Radiocarbon dating limitations
During the Late Pleistocene, the sinkhole at Mammoth Site of Hot Springs formed when a cavern in the Minnelusa Limestone collapsed.This cavern collapse created a steep-sided sinkhole, that was about 65 feet (20 m) deep and 120 feet (37 m) by 150 feet (46 m) wide at the surface within a Pleistocene terrace underlain by Spearfish Shale.Mammoth bones were found at the site in 1974, and a museum and building enclosing the site were established.The museum now contains an extensive collection of mammoth remains.The presence of worm burrows and mammoth footprints found throughout these sediments, demonstrate that the laminated sediments within this sinkhole accumulated slowly and contemporaneously along the mammoth remains over a long period of time.Likely enticed by warm water and pond vegetation, mammoths entered the pond to eat, drink or bathe.Later, samples of the bone apatite (hydroxyapatite) fraction from mammoth bones were radiocarbon dated. Samples of bone apatite, which were not heat treated, yielded radiocarbon dates of 21,000±700, 25,640±320, and 26,075 975/-790 B. A single sample of bone carbonate was radiocarbon dated at 36,960±1170 B. The tooth plate yielded a uranium series date of 128,966 B. The results of the TL dating were apparently never published and preliminary OSL ages indicate that the sinkhole and its associated sediments and mammoth bones are indeed older than 26 ka.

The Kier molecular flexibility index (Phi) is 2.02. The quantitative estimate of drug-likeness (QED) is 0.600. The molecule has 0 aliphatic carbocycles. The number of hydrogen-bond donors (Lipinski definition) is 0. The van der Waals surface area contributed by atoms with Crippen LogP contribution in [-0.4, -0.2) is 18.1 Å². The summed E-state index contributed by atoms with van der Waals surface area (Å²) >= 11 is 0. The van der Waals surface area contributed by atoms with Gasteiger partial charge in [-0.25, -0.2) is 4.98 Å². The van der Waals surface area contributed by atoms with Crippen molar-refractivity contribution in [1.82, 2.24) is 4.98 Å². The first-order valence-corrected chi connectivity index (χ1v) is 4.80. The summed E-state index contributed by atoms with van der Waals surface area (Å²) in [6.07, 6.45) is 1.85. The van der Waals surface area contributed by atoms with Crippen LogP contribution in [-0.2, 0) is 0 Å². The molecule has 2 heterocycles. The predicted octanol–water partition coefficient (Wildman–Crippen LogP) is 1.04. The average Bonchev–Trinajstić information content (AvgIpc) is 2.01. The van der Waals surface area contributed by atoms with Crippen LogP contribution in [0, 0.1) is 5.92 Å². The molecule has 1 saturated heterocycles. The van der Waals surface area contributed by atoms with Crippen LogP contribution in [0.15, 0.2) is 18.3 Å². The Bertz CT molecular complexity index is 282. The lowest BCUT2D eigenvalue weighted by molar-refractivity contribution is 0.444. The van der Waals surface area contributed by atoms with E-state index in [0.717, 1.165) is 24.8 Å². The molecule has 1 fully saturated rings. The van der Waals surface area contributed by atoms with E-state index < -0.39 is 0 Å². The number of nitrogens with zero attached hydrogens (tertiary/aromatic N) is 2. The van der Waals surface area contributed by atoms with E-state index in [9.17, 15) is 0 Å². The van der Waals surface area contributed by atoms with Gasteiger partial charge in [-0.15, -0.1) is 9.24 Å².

Numerous attempts have been made to radiocarbon date these sediments.
Eventually the sinkhole filled, and the artesian spring diverted to the lower elevation of Fall River, as the river cut deeper in the valley floor.
Over thousands of years, the "hardened mud plug" inside the dried-up pond has remained stable.
The Mammoth Site of Hot Springs, South Dakota is a museum and paleontological site near Hot Springs, South Dakota.
It is an active paleontological excavation site at which research and excavations are continuing.